Madagascar has hosted tree-planting drives in the past, but the push from the president's office this time around is expected to make a difference. Nirina Rakotonanahary, 30, a participant at the launch, said it was his first time taking part in a tree-planting drive, which he said was popularized by the president. Close to 200,000 seedlings were gathered in nurseries for the launch event and transported to the Ankazobe site on trucks. For the national campaign, an estimated 100 million seeds have been rounded up by regional centers of the environmental ministry and its partners. The seedlings are being distributed free of cost to institutions and associations from government-run nurseries.

The launch made it clear the government is trying to strike a balance between planting endemic species and agroforestry species, some of which are exotic and invasive. The 50 species that are available at the nurseries include exotic acacia, eucalyptus, fruit trees and various spice trees. Rakotonanahary said he planted fruit trees because if the yield was good, they might be able to export the produce.

Seedlings at the tree-planting site in Ankazobe district, Madagascar, on Jan. 19. Valisoa Rasolofomboahangy / Mongabay

To secure the trees, especially those viewed as useful by people, will be an uphill task. "We want to encourage people to plant and not consume the fruits of the trees inside the parks or cut them to make charcoal," said Mamy Rakotoarijaona, director of Madagascar National Parks. Despite being protected areas, national parks in Madagascar have also witnessed significant deforestation; they have now emerged as important sites for the reforestation campaign.

To extend the drive to remote areas, the government plans to use drones and airplanes. During the launch event, about 5 tons of seeds in the form of seed balls were dropped from an aircraft over 500 ha of land. Each ball of soil is packed with 25 seeds. The success rate measured in terms of how many seeds survive and germinate is about 60 percent, according to a government release that cited a pilot project carried out in 2018. The ministry of environment also said the practice would save on the cost of plastic bags that hold seedlings before they are transplanted.

The immediate concern is to sustain the momentum for tree planting, and in the longer term to ensure that gains are not frittered away. The president, in his speech, said that meeting concrete targets and following up with action would be central to the campaign. "This time, the action will be continuous, and there will be a follow-up. The state will recruit guards to monitor and protect the young plants," Alexandre Georget, Madagascar's environment minister, said at the launch.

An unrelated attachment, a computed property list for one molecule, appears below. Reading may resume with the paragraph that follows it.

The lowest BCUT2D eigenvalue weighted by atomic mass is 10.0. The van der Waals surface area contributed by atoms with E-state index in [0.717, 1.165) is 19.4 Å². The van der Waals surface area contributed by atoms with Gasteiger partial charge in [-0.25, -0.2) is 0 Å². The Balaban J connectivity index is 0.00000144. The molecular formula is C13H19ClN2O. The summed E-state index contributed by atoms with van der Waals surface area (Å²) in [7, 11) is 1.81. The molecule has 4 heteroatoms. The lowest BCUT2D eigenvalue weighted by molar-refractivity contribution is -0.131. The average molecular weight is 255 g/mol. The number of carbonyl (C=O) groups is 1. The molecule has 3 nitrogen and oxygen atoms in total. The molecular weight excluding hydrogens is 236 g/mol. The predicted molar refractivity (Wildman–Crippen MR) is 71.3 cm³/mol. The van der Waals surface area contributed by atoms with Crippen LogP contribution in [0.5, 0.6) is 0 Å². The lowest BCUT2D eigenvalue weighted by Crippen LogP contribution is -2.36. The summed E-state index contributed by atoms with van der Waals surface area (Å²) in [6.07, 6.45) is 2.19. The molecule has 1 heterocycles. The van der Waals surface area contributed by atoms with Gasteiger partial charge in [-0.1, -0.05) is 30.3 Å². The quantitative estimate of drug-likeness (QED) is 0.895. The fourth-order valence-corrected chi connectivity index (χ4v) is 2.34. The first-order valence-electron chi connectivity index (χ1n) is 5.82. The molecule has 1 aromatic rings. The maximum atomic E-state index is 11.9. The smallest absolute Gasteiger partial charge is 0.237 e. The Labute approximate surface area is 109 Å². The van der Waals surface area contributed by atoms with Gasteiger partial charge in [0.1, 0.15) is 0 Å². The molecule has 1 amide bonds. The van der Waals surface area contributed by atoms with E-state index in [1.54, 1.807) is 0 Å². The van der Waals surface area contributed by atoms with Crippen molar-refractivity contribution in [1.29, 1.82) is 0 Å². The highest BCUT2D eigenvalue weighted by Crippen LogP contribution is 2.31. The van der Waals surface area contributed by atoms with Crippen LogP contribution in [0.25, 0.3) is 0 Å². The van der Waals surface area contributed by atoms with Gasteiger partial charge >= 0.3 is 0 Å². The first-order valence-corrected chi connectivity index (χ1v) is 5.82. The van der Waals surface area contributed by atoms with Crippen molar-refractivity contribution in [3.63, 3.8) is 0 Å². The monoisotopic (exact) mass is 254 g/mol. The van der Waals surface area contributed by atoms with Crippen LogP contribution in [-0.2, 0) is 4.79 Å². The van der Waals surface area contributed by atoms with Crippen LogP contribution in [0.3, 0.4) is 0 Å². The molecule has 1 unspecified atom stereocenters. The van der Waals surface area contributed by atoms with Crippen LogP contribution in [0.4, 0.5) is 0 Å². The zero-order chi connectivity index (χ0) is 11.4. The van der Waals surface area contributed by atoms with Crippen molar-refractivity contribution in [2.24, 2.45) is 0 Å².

In Ankazobe, there is a plan to recruit 50 people to monitor the saplings because the area is at risk from forest fires that could wipe out within days any gains from a planting campaign months in the making. Involving local communities is indispensable not just in planting trees but in monitoring and safeguarding them, according to Ratsimbazafy of GERP. "If the authorities do not have a clear and efficient strategy to fight against deforestation and fires, then Madagascar won't return to forests," he said.

That's a view echoed by Alliance Voahary Gasy, a coalition of Malagasy environmental NGOs. It expressed support for the large-scale effort but noted that if the government did not take strict action against those breaking environmental rules, including government officials, the campaign would fail to meet its objectives.

While millions of seeds may sprout forth from the red soils of Madagascar in the coming months, a sense of optimism about the greening campaign has yet to take root. Rakotonanahary, who helped plant fruit trees in Ankazobe, also struck a despondent note. "I'm not sure they will all survive," he said of the newly planted trees. "The problem is that in Madagascar, we make efforts one day, and then we do not continue."

Malavika Vyawahare is a staff writer for Mongabay.

Reposted with permission from Mongabay.